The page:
YOUR Guide to: make the most out of your study abroad experience by travelling, learning, and living
If you’re anything like me, the fact that Harry Potter was essentially created in Edinburgh is pretty much the coolest thing ever. From listening in on tours in Greyfriar’s Kirkyard to roaming the streets of Edinburgh and experiencing the tales first-hand, I’ve learned my fair share of the history of Edinburgh’s influence on J.K. Rowling’s creation of Harry Potter. SO, whether you live in Edinburgh or are visiting for the weekend, here are the must-see stops on your very own DIY Harry Potter Tour.
- Greyfriar’s Kirkyard: You can actually visit Voldemort’s grave!! Okay well maybe not Voldemort himself, but Rowling did get some inspo from this graveyard. Take a stroll through Greyfriar’s Kirkyard and try to find the tombstones of actual people whose names Rowling thought were just too perfect not to turn into characters in her series. Some of these include Elizabeth Moodie (Mad-Eye Moody), William McGonagall (Professor McGonagall), and none other than Thomas Riddell (we all know who that guy is). Someone even sharpied in Sirius Black on a grave near Riddell’s which I thought was absolutely hilarious.
- George Hariot’s School: Nicknamed ‘Hogwarts House’, George Hariot’s School can be seen from Greyfriar’s Kirkyard just across from the tombstone of William McGonagall. It is said to have been the inspiration of Hogwarts both in its undeniable physical resemblance, but also in its separation into four different schools within the institution (although I don’t think there’s a Gryffindor here).
- Elephant House: Just down the road from Greyfriar’s Kirkyard on George IV Bridge is a charming café called the Elephant House. It is unmistakable with a huge sign in the window that reads ‘Birthplace of Harry Potter’. From its display of a signed copy by Rowling herself of Harry Potter and the Philosopher’s Stone to the walls of the restrooms which are covered from top to bottom with little HP-themed notes from fans, the Elephant House is a HP fan must-see.
- Victoria Street: Only a few hundred feet from the Elephant House is the top of Victoria Street, or what HP fans claim to be the inspo for Diagon Alley. From the joke shop at the bottom, to the colourful, quirky shops stacked next to each other, and even the two-story Harry Potter themed store, Victoria Street is undeniably the ‘Diagon Alley’ of Edinburgh.
- Balmoral Hotel: Once Harry Potter started to become one of the most popular series basically ever, Rowling was too famous to post up at a café all day and finish her books (unless she was fine with an endless swarm of die-hard HP fans screaming at her for a picture and an autograph every 2 seconds which, like many of us, she probably wasn’t). Rowling then turned to the high-end Balmoral Hotel on Princes Street. She rented out a grand suite in which to finish her later books in the series. The plaque which now hangs in the suite states, “JK Rowling finished writing Harry Potter and the Deathly Hallows in the room on 11th Jan, 2007”. COOL. My dad actually tried to surprise me with a night to stay in that room because he knows how o b s e s s e d I am with HP… until we were told that the avg. night costs over £700. Like nope, I’m not that crazy about it. Nevertheless, def a fun fact to know!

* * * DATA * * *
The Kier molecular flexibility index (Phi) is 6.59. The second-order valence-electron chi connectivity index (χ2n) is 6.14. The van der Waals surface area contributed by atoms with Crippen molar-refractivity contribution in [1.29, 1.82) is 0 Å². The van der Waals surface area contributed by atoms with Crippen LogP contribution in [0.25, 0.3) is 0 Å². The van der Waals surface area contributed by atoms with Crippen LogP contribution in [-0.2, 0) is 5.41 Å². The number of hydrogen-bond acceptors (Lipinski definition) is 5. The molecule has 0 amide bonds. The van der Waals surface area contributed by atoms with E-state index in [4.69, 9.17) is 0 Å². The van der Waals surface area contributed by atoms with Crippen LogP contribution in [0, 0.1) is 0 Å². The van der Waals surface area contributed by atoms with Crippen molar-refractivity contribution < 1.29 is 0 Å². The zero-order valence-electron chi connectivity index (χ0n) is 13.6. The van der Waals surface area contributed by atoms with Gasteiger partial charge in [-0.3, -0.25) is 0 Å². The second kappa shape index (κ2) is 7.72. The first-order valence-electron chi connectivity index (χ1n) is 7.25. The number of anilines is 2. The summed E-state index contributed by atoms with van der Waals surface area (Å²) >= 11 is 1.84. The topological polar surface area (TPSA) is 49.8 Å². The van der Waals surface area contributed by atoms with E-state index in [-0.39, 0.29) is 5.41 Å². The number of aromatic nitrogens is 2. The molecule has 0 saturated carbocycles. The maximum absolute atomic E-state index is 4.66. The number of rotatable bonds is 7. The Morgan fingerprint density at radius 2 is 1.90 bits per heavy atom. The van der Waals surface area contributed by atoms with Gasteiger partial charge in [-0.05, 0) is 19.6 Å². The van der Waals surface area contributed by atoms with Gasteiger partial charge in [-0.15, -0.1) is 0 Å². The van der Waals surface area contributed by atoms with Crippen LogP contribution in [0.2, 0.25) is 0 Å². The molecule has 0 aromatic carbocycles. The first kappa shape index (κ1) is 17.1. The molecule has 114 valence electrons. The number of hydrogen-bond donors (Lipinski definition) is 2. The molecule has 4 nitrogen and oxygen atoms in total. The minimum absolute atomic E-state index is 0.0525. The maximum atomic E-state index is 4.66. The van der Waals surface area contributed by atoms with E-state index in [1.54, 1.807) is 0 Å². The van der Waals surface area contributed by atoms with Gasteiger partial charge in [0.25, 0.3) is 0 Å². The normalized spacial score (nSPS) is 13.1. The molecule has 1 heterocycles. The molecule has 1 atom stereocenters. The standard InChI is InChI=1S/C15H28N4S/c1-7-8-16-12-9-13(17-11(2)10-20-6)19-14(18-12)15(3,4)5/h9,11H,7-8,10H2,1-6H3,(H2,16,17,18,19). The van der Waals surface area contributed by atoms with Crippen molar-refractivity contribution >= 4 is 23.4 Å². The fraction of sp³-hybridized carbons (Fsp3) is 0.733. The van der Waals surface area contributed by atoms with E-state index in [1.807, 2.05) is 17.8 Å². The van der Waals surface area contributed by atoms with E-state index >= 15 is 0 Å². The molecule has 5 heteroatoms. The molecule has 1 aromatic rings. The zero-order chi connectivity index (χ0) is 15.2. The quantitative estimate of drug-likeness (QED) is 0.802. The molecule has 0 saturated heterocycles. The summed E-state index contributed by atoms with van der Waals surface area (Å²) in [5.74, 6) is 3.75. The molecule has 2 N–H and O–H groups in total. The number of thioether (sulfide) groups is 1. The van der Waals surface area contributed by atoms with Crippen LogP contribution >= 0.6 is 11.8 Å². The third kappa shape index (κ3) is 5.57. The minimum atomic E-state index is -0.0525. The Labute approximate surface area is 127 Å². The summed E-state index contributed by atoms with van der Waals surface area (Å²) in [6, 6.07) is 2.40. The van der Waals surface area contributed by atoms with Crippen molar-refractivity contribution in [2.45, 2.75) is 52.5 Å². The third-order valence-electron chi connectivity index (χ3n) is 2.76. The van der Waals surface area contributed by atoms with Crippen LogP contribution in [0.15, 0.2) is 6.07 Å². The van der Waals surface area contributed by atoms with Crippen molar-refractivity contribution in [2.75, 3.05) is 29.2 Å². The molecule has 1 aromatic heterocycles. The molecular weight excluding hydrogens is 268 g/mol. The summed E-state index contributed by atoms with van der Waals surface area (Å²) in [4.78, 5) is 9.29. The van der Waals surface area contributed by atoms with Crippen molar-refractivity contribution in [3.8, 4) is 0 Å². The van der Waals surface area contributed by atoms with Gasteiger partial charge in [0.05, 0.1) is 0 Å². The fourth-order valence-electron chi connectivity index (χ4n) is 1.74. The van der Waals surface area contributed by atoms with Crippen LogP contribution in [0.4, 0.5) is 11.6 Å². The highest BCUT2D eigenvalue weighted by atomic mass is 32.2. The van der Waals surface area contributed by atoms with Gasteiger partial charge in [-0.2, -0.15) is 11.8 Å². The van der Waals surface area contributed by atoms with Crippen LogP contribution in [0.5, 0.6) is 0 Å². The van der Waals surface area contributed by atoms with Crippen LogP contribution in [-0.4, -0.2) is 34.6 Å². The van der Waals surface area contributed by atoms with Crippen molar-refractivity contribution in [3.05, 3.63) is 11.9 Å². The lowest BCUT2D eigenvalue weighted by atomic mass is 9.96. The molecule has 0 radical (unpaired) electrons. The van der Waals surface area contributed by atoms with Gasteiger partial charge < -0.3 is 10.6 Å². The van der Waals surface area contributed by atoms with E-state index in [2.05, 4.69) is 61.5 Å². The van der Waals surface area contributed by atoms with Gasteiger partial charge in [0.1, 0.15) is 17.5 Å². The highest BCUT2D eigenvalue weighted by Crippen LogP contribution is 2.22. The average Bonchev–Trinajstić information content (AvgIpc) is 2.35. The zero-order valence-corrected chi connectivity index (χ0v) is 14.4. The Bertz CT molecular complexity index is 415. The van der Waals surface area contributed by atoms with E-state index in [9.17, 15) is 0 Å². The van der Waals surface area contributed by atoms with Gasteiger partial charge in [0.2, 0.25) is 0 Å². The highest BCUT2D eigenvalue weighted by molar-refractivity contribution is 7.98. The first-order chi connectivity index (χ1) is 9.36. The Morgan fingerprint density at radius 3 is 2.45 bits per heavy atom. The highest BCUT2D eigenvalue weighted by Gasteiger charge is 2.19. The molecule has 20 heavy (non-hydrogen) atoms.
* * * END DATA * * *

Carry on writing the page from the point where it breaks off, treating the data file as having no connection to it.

- Spoon: Contrary to the Elephant’s House claim of being the “Birthplace of Harry Potter”, a true HP fan would know that the café in which JK Rowling wrote the first book of the series was Spoon café on Nicolson Street. While the Elephant House is more well-known for being the place in which Rowling created the magical series, Spoon is a great (and quite honestly, less touristy) café to experience the ambiance in which the famous Harry Potter was first created.
Well, that’s the end of my DIY Edinburgh HP Tour; however, if you find yourself able, try to find these other famous filming locations in Scotland!
- Glenfinnan Viaduct: The scene in which Harry almost falls out of the Weasley’s flying car above the Hogwart’s Express was filmed at this location! You can actually go visit this beautiful expanse in the West Highlands as well as the real railway bridge the Hogwarts Express chugs along.
- Glencoe: The Three Sisters mountains in Glencoe are a famous backdrop for several scenes in the Harry Potter movies. One in particular in which the beautiful Scottish scenery is unmistakable is in the Prisoner of Askaban; Hagrid’s hut is filmed in front of the Three Sisters in Glencoe.